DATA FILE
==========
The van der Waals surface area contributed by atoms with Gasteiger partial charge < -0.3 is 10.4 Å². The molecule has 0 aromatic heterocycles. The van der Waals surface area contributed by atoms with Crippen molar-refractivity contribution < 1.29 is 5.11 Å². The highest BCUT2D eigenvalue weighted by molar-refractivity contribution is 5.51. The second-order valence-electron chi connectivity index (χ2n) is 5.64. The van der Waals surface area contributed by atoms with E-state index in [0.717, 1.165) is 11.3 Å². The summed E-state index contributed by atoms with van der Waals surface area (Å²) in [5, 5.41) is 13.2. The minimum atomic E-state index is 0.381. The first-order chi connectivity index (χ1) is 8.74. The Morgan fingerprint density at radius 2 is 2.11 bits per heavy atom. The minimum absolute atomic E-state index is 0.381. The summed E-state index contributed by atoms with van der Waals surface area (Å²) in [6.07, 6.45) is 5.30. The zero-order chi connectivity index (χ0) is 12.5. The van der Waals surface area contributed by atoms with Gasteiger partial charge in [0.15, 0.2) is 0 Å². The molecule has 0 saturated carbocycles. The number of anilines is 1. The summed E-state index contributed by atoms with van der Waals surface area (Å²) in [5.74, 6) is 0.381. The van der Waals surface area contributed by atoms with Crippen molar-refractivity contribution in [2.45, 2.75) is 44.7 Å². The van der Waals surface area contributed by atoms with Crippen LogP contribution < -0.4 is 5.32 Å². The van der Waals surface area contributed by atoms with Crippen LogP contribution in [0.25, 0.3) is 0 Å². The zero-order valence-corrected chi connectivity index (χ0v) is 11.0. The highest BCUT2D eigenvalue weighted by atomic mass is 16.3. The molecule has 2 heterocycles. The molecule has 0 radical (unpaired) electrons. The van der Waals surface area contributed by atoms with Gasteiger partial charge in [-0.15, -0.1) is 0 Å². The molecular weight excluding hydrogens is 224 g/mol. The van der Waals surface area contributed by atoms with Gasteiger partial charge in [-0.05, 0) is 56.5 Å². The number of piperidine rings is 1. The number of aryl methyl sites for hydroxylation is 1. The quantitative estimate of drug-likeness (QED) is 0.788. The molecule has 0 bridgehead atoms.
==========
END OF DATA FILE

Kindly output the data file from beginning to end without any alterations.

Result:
The van der Waals surface area contributed by atoms with Gasteiger partial charge < -0.3 is 10.4 Å². The molecule has 0 aromatic heterocycles. The van der Waals surface area contributed by atoms with Crippen molar-refractivity contribution < 1.29 is 5.11 Å². The highest BCUT2D eigenvalue weighted by molar-refractivity contribution is 5.51. The second-order valence-electron chi connectivity index (χ2n) is 5.64. The van der Waals surface area contributed by atoms with E-state index in [0.717, 1.165) is 11.3 Å². The summed E-state index contributed by atoms with van der Waals surface area (Å²) in [5, 5.41) is 13.2. The minimum atomic E-state index is 0.381. The first-order chi connectivity index (χ1) is 8.74. The Morgan fingerprint density at radius 2 is 2.11 bits per heavy atom. The minimum absolute atomic E-state index is 0.381. The summed E-state index contributed by atoms with van der Waals surface area (Å²) in [6.07, 6.45) is 5.30. The zero-order chi connectivity index (χ0) is 12.5. The van der Waals surface area contributed by atoms with Gasteiger partial charge in [0.15, 0.2) is 0 Å². The molecule has 0 saturated carbocycles. The number of anilines is 1. The summed E-state index contributed by atoms with van der Waals surface area (Å²) in [5.74, 6) is 0.381. The van der Waals surface area contributed by atoms with Crippen molar-refractivity contribution in [2.45, 2.75) is 44.7 Å². The van der Waals surface area contributed by atoms with Crippen LogP contribution < -0.4 is 5.32 Å². The van der Waals surface area contributed by atoms with Crippen LogP contribution in [0.25, 0.3) is 0 Å². The zero-order valence-corrected chi connectivity index (χ0v) is 11.0. The highest BCUT2D eigenvalue weighted by atomic mass is 16.3. The molecule has 2 heterocycles. The molecule has 0 radical (unpaired) electrons. The van der Waals surface area contributed by atoms with Gasteiger partial charge in [-0.15, -0.1) is 0 Å². The molecular weight excluding hydrogens is 224 g/mol. The van der Waals surface area contributed by atoms with Gasteiger partial charge in [-0.05, 0) is 56.5 Å². The number of piperidine rings is 1. The number of aryl methyl sites for hydroxylation is 1. The quantitative estimate of drug-likeness (QED) is 0.788. The molecule has 0 bridgehead atoms.